• Helicopter books
  • Books
  • Helicopter patches
  • Patches
  • Oil & Gas
  • Wind Energy
  • Urban air mobility
  • HH-60W
  • Marine One
  • Model kits
  • Kits
  • Mobile APP

  • Del'd: 42 - 1980 to 1995


    Following the 1966 strategic review of Defence expenditure, which resulted in the decision to procure some models off the shelf from the USA to reduce cost and delivery horizon - and the tactical reality of the poor performance of the Belvedere, the RAF ordered 15 CH-47B Chinooks as Belvedere replacements in Mar 1967. Serials were to be XV841 to XV855. The order was cancelled in Nov 1967 before any could be built or delivered.
    RAF had two false-starts in acquiring the Chinook as a medium/heavy lift helicopter. Initial order for 33 CH-47Cs placed Feb 1978 and these entered service as the Chinook HC.1 in Dec 1980 at RAF Odiham, home of the RAF Support Helicopter Force. Further 8 ordered partly to replace attrition, which arrived during 1984. The HC.1 were upgraded with change from metal to glass fibre rotor blades to HC.1Bs.
    32 remaining HC.1 and HC.1B were returned to Philadelphia for upgrade to CH-47D standard (As Boeing Model 414), which included the controversial FADEC (Full Authority Digital Electronic Control) over the twin Lycoming T55-L-712F engines and the upgraded Chinook HC.2s began to appear in May 1993. Difficulties caused primarily by the FADEC system delayed service entry until Feb 1994 and on 2 Jun 1994 a catastrophic accident in Scotland caused a public outcry. Major reviews followed. A further 3 HC.2 airframes were ordered in 1995.
    6 more CH-47Ds with a strengthened forward fuselage were ordered in 1995 and delivered in 1997 as the Chinook HC.2A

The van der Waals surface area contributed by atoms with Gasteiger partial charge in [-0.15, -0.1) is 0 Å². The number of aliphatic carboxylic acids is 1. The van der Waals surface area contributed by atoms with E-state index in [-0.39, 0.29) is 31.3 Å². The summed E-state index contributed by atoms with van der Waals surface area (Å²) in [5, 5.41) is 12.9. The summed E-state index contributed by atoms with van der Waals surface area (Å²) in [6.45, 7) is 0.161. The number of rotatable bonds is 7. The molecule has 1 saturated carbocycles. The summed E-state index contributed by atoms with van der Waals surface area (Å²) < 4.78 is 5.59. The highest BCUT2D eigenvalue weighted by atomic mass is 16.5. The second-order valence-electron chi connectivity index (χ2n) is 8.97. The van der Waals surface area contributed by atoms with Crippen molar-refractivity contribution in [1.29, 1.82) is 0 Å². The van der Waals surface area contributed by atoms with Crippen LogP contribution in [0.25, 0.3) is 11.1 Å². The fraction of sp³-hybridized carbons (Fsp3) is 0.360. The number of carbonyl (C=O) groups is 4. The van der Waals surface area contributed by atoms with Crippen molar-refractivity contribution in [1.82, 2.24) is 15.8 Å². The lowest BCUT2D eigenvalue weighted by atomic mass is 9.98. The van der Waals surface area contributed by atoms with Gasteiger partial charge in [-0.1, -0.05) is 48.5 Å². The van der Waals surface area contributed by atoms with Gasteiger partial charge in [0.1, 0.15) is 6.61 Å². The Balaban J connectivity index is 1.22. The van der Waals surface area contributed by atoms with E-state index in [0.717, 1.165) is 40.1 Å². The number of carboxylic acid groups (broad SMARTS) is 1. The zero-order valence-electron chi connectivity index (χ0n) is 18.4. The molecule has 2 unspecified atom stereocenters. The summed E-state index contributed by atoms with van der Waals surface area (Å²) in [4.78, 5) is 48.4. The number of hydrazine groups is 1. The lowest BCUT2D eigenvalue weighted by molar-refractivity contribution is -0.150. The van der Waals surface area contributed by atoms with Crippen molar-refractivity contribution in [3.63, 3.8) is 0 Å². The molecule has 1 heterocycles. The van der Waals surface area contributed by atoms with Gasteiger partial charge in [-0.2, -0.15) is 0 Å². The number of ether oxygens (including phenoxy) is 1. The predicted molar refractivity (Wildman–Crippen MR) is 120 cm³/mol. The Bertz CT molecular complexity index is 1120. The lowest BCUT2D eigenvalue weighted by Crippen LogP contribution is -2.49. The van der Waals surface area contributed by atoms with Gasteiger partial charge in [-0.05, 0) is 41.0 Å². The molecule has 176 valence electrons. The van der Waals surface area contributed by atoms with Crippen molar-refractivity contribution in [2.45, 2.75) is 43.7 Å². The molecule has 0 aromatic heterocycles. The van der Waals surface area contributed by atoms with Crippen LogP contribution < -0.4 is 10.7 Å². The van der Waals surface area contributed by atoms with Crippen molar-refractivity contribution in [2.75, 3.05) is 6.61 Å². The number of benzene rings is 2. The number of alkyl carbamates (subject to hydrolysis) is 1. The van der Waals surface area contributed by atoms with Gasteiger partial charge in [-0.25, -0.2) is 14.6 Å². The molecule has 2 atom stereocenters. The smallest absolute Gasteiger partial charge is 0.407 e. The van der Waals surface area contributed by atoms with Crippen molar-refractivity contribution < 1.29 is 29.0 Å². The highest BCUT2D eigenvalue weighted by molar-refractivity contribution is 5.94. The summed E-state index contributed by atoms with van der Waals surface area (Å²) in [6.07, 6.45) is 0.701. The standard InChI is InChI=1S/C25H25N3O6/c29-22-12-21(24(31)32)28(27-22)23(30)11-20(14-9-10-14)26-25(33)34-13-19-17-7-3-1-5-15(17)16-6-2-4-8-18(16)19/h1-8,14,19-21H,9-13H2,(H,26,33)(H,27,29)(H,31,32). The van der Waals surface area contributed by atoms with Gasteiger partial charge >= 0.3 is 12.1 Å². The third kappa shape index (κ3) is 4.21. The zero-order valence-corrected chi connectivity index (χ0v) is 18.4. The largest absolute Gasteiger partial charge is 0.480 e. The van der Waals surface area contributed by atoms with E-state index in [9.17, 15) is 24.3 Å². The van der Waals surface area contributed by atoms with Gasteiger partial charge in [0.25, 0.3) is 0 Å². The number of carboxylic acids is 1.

8 MH-47E equivalents were ordered in 1995 in an attempt to regularise the practice of removing airframes from a pool and making ad hoc modifications for special missions. The Chinook HC.3 was available in 1998 but despite reasonable performance tests has been delayed in entry to service, through deterioration in Boeing storage, difficulties with a new self defence system and a cockpit upgrade. Contractual issues with the suppliers had left these Chinooks unusable and a programme to revert their modifications closer to the state of the HC.2/2A fleet was instigated in Dec 2007 with QinetiQ and GE Aviation Systems. The first flight of a reverted Chinook Mk.3 was completed on 6 Jun 2009 at Boscombe Down.
    After several half-hearted announcements about acquiring more helicopters by various governments, the MoD declared an order in 2009 for 24 Boeing CH-47Fs (subsequently reduced to 14 in Aug 2011), to supplement the existing fleet and make up for attrition. They are planned to enter RAF service as the Chinook HC.6 in 2017. In a rare rash of commonality (as far as Chinook procurement is concerned) the new model is to have the same glass cockpit software that is being retrofitted to the HC.2, HC.2A and HC.3 in the existing fleet (c 46 airframes under Project Julius, to become known as Chinook HC.4).

    @ (optional)     Send


    Q40 Defender Celebrates Chinook Anniversary, 05-May-22 : #Q40 TECNIQ, a British automotive design and manufacturing specialist, showcase Q40 Defender project celebrating 40th anniversary of the CH-47 Chinook in RAF service

    RAF Chinook and Puma Joint Flight, 07-Dec-21 : #90years The Royal Air Force (RAF) celebrated the 90 years of combined service of the Puma and Chinook helicopters with a specially painted aircraft formation flight

    RAF Chinook 40th Anniversary, 01-Dec-20 : The Royal Air Force remembered the arrival at RAF Odiham on 22nd November 1980 of the first Chinook helicopter. The Chinook has been involved in every major conflict since then seeing action in the South Atlantic, Northern Ireland, Bosnia, Kosovo, Sierra Leone, Iraq and Afghanistan

    Vector 35 Years Servicing the Chinook, 03-Oct-17 : Helitech 2017 Vector Aerospace, MRO services provider, celebrating 35th anniversary servicing the RAF Chinook helicopter at Fleetlands, Gosport and Almondbank

    share     facebook     twitter     linkedin